We just returned from a week in Chicago. Most of our time was dedicated to family (my husband’s family lives there), but we managed to spend a few afternoons downtown. I had never visited the Robie House, so we did that. And I finally found a Chicago pizza I like, although it’s more New Haven than Chicago style (I’m in Wicker Park so often — how come I’d never been to Piece before?!). I also tried to visit the Read/Write Library, the former Underground Library, in their new home in Humboldt Park — but unless I was confused, they seem to have gone back underground; the place looked vacant.
I did manage to visit one of the other libraries on my list: the library at the Poetry Foundation’s new home. I’ve studied a few other poetry places — the Alvar Aalto-designed Woodberry Poetry Room among them — and I was eager to see how the Foundation would translate Harriet Monroe’s mission “to give to poetry her own place,” into architectural form.
The building, designed by local architect John Ronan, sits on the corner of West Superior and Dearborn. It’s a glass box within a box — a little Beinecke-esque, I suppose, in that the inner box displays the books — but here the interstitial space, in-between the outside and inside boxes, is still exterior. The outer black zinc screen wall surrounds a garden (which looks a little barren in these winter months, and whose pavers can get mighty icy), with a cut out on the corner to invite passage through to the building’s entrance.
In all the press coverage I’ve read of the new building (there doesn’t seem to be much), and in the Foundation’s own promotional material, Ronan is quoted as describing the garden as an “urban sanctuary, a space that could mediate between the street and the building, blurring the distinction between public and private.” Ah, the old “blurring the boundaries” schtick! I’ve heard that one before! I was hoping for a slightly more poetic, and original, articulation of the design concept. Nevertheless, the “sanctuary” description does seem apt; it is remarkably peaceful inside the garden — thanks, no doubt, to the fact that this stretch of Superior seems relatively calm.
In the lobby is a reception desk and an exhibition space, where the work of Black Sparrow, Burning Deck, and Fulcrum presses, each noted for its identifiable visual aesthetic, was on display. I admired not only the striking cover designs, but also the clever clips used to mount the books on the wall.
All the building’s public functions — in addition to the exhibition space, a performance hall and the library — are on the ground floor, off the lobby. But leading up the stairs, toward the private spaces where the Poetry magazine and foundation staff work, we see Harriet Moore’s declaration that Poetry should be an “open door” — a convenient metaphor for this new glass building that puts the poetic object on display.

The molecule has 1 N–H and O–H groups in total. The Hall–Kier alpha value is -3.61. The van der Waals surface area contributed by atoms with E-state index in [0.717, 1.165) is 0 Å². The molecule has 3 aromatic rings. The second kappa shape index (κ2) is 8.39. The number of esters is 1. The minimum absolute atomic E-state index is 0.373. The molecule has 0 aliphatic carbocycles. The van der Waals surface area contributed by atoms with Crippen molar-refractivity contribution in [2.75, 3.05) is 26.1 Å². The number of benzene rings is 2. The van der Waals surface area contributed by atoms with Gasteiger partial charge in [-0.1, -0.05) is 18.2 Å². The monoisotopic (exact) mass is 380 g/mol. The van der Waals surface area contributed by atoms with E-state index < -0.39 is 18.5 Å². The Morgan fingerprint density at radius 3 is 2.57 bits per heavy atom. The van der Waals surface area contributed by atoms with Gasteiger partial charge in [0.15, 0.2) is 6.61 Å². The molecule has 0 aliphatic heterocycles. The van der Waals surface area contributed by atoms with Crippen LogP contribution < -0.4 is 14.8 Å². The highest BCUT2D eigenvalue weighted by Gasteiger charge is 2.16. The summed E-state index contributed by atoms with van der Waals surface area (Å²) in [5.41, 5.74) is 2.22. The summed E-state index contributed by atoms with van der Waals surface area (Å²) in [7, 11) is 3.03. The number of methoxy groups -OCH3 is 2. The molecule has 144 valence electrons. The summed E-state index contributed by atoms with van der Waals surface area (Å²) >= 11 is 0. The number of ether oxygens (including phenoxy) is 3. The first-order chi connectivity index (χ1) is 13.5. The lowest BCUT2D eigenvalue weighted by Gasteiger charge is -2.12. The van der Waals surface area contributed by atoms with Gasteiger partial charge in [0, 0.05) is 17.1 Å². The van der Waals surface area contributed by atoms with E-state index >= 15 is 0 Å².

The Open Door will be the policy of this magazine — may the great poet we are looking for never find it shut, or half-shut, against his ample genius! To this end the editors hope to keep free from entangling alliances with any single class or school. They desire to print the best English verse which is being written today, regardless of where, by whom, or under what theory of art it is written. (Moore, 1912)
The library itself, with its 30,000 non-circulating volumes, is clean and bright, but a bit sterile (to be expected of a building funded by pharmaceutical money?; those critical of the gift might say so). There’s a palpable tension between rarefaction and accessibility, which perhaps echoes early Poetry‘s negotiation of the values of high modernism with Moore’s “open door.”
In my quick visit I did discover a few fantastic books I’ll look for back in New York — but aside from the books themselves, the warmest, most charming things in the room were these lovely reminders that poetry — both in an abstract sense, and concretely, as it takes form in Poetry magazine — is a sensory, dimensional thing:
We ended the day with a trip to the Museum of Contemporary Art, where I was happy to revisit the book art of Dieter Roth and learn more about Gordon Matta-Clark’s history of site-specific work at the MCA (Lawrence Weiner fell into one of M-C’s cut-outs on an upper floor and landed down on Floor 2!). I was also grateful to have discovered the work of Ron Terada (creator of the “Being there” sign at the top of this post), David Hartt, and, especially, Iain Baxter&. Baxter’s reinvention as N.E. Thing Company, which doled out aesthetic judgments, and his detourned landscape art — particularly the impressionist landscapes on TV screens — were totally brilliant.
To close on a completely random note: my dogs, with whom I was able to spend some time over the holidays, and whom I now miss terribly: